Greg van den Dries is the founder of Rocktape, a maker of brightly colored kinesiology tape you might have seen wrapped around the body parts of athletes during the Olympics. He's turned a $10,000 initial investment into a company with annual sales of more than $20 million. Here are the 7 lessons he learned along the way:
Stories by Dave Schools (contributor)
Tech execs say these are the questions CEOs must answer
Company founders can suffer from tunnel vision, so here's a collection of questions executives at companies like Facebook, Apple, and Y Combinator (and Kevin Durant's investment firm) posed during their interviews on the main stage of TechCrunch Disrupt SF 2017.
Why this matters: Knowing the answers can help entrepreneurs steer their companies from good to great.
- Sam Altman, founder of Y Combinator: As you grow your company, and its impact increases upon its city, its nation, and the world: will it be a force for good? Some companies aren't meant to grow past a certain size. The sooner you know how big your company should be, the better you'll be at leading it.
- Lisa P. Jackson, VP of environment, policy and social initiatives at Apple: What does your product say about your values? If you look closely at the launch keynote slide for the iPhone 8 and X, you'll find the words low carbon process. "If we care about something, it shows up in our products," she said. "This new "low carbon process" is not going to be the headline like the camera, but it's there."
- Luke Woods, head of product design at Facebook: Are you more of an artist or a designer? "I don't think of myself as an artist. The difference between an artist and a designer is the designer is more focused on people." As an entrepreneur, your job is to solve problems for real people. This question is a self-check to make sure you're actually designing something and not just expressing yourself for your own gratification.
- Shawn Carolan, managing director at Menlo Ventures: If there was one job your product can do that you can't do with any other existing solution, what would it be? During a Battlefield session pitch, a project-organizing app index came across as general and helpful but not as critical or necessary. Carolan's question hit upon the importance of focus and niche-targeting. If you can't answer his question simply, your vision may need work.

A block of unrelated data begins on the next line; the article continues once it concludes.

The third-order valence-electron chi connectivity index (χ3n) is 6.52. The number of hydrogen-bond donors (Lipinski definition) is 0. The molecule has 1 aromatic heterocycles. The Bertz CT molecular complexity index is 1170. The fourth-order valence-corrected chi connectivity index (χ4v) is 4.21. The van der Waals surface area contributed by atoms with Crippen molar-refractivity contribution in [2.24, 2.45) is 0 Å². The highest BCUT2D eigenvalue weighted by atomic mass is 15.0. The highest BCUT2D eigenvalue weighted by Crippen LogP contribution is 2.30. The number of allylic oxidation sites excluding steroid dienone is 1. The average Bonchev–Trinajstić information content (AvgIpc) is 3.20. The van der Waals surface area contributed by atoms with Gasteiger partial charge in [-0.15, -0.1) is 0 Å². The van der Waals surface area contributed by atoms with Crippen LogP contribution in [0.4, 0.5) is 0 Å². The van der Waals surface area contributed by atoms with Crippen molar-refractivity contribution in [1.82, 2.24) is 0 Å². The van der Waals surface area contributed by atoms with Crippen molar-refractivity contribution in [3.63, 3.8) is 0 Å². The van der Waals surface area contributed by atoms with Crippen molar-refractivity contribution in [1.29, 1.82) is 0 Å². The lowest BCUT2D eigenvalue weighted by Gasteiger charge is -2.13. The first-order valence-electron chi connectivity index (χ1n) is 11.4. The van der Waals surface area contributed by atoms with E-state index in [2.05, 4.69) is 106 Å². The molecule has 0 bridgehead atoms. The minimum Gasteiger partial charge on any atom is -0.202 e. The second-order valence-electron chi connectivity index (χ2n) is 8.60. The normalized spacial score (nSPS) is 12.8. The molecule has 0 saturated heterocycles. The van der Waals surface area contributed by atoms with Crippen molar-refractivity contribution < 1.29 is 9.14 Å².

- Richard Klein, partner at The Durant Company: Can you distill your pitch into one sentence? Klein communicates investment opportunities to Kevin Durant in one sentence pitches. "I put it quick to him," said Klein. "In one sentence. And if I get the reaction — his eyes open up and he has this excited look on his face — that's the first line of defense."
- Sebastian Thrun, founder and CEO of Udacity: What limitations have you left unchallenged in your problem-solving approach? "I'm not in Hyperloop because of the cost of infrastructure. Digging is expensive." Instead, he said, "The air is so free and unused compared to the ground." Don't let anything hold you down. Even gravity.
Work like Elon
Elon Musk is upending the automotive industry (Tesla) and space travel (SpaceX), not to mention some side projects he has digging tunnels (The Boring Company) and connecting mind and machine (Neuralink). As an entrepreneur with a demanding schedule, Musk runs his day on high-efficiency habits.
Why it matters: When we think we're getting too busy, we can take a page out of Musk's playbook.
- Don't skimp on sleep. Asleep by 1a.m., Musk sleeps a healthy 6-6.5 hours a night, otherwise he feels "grumpy."
- Get inspired in the shower. On two separate occasions, Musk cites the shower as the time and place where he gets creative inspiration and positivity.
- Hyper-efficient meetings. A former Tesla employee reported a conversation with another teammate who recalls a meeting with Musk. In the middle of the meeting, Elon said to a quiet meeting member: You haven't said anything. Why are you in here? While perhaps a bit harsh, it shows meetings should serve a clear and distinct purpose.
- Hiring test. Musk asks candidates the question: "Did they face very difficult problems and overcome them?" If they're telling the truth, they will understand the problem intricately and be able to answer any detailed question.
- Don't work over 100 hours a week. He tried that. 85 is good.
- Diet for productivity. Drink two coffees a day and diet Coke. Skip breakfast half the time. Cut down on sweets. Scarf lunch in five minutes during meetings.
- Exercise 1-2 times a week. Usually treadmill and lifting weights.
- Schedule everything, even if it's in 5-minute time slots.
- Manage your emotions ruthlessly. "I feel fear quite strongly. But if what I am doing is important enough, then I just override the fear," Musk said in an interview.
- Email. Check messages while your kids are running around; "I'm able to be with them and still be on email. I can be with them and still be working at the same time."